Author Topic: Child-like behaviour in Adults  (Read 12940 times)

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cognitivekid

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Child-like behaviour in Adults
« on: April 19, 2010, 10:58:02 AM »
Hello All,

I have to make sure I approach this topic with great care because I do not wish to insult anybody here.

Basically, I was wondering what you guys thought about adults round the ages of 21-25 who still act and behave in the same way a small child in primary school would.

Its not exactly significant as such and I am sure we have all encountered it at some point when we are either at work or university (college) and so on.

But I am almost coming to the end of my first year of BSc Psychology at University. There has been this guy in the class all year who has slowly but surely built up this reputation around him of what he refers to as "respect"?

I am an sure on how to word this, so bare with me - No prejudice remarks intended but his nationality is English, he is studying with in a Welsh university and during our lectures he looks right down on other people, now I know how some of the English feel about the welsh, but is this the case?.
This boy speaks with a tone that is definitely put on and act in the most eccentric and yet condescending way I have ever seen! (yes they both can be done by one person at one time).

He corrects teachers, he corrects students, he is very rude and always sits right at the back of the classroom with two of his friends, who by the way never say anything unless he is next to them.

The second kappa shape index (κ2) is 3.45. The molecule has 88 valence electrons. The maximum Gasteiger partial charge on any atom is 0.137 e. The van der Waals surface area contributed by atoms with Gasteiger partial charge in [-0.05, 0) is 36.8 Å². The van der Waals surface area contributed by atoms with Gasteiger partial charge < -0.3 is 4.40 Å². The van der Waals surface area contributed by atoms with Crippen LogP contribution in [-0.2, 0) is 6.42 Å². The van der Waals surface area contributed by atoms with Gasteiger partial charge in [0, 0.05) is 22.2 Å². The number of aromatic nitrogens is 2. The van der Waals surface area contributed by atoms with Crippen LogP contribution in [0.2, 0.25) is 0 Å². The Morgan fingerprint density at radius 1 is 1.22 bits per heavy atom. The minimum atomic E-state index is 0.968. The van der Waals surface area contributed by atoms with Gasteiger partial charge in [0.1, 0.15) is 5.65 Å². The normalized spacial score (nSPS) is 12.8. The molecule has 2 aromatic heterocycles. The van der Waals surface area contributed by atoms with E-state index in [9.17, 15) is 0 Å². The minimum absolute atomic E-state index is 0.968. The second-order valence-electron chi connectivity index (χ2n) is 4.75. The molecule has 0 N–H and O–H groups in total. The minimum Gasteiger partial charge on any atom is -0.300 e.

He has a facebook profile, as we all do. Due to confidentiality I will not release this and certainly can assure you that he has me added as a friend so this is how I know. But he has videos of himself jumping out of a classroom window, putting his face into plant pots? Climbing a stack of highschool desk chairs and then letting himself fall to the floor, resulting in injury???

Fair be it for me to criticise, but is this normal behaviour? or am I just too mature for my age?

I will let you decide.

Thank you

P.S I hope I have caused no offence or prejudiced remarks, if I have, I do apologise, but these are factors I just feel I needed to mention.


Enigma

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Re: Child-like behaviour in Adults
« Reply #1 on: April 19, 2010, 06:19:30 PM »
It sounds like a lot of attention seeking behavior, I wouldn't exactly call it child-like; it doesn't sound like he has mentally regressed to a younger age.  He sounds more histrionic or narcissistic. 
That which can be asserted without evidence can be dismissed without evidence.

acousticeagle

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Re: Child-like behaviour in Adults
« Reply #2 on: June 09, 2010, 12:41:11 AM »
I will agree with the previous comment - the behaviour of this person sounds narcissic/attention-seeking. They will be the ones that draw their sense of self-esteem by how much attention grabbing behaviour = attention they get methods.

People like that will attract people of weaker and admiring personalities, and thus is the person doing the attention-seeking made to look like Mr or Ms "Popular".

I am sensing that this is an annoyance to you in classes. A sensitive and more emotionally mature person would find grandstanding behaviour of another in an academic environment annoying.

I would like to suggest that you ignore this person as much as possible. If this annoying person  sees you smirk, or give him looks, then he's got attention from you - albeit negative attention - but attention nonetheless.

Don't get drawn into to this person's world. I'll reiterate, try to ignore him and go about with your own friends and studies. It might be hard, but concentrate on your own thing. Good luck!

Jenny_C

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Re: Child-like behaviour in Adults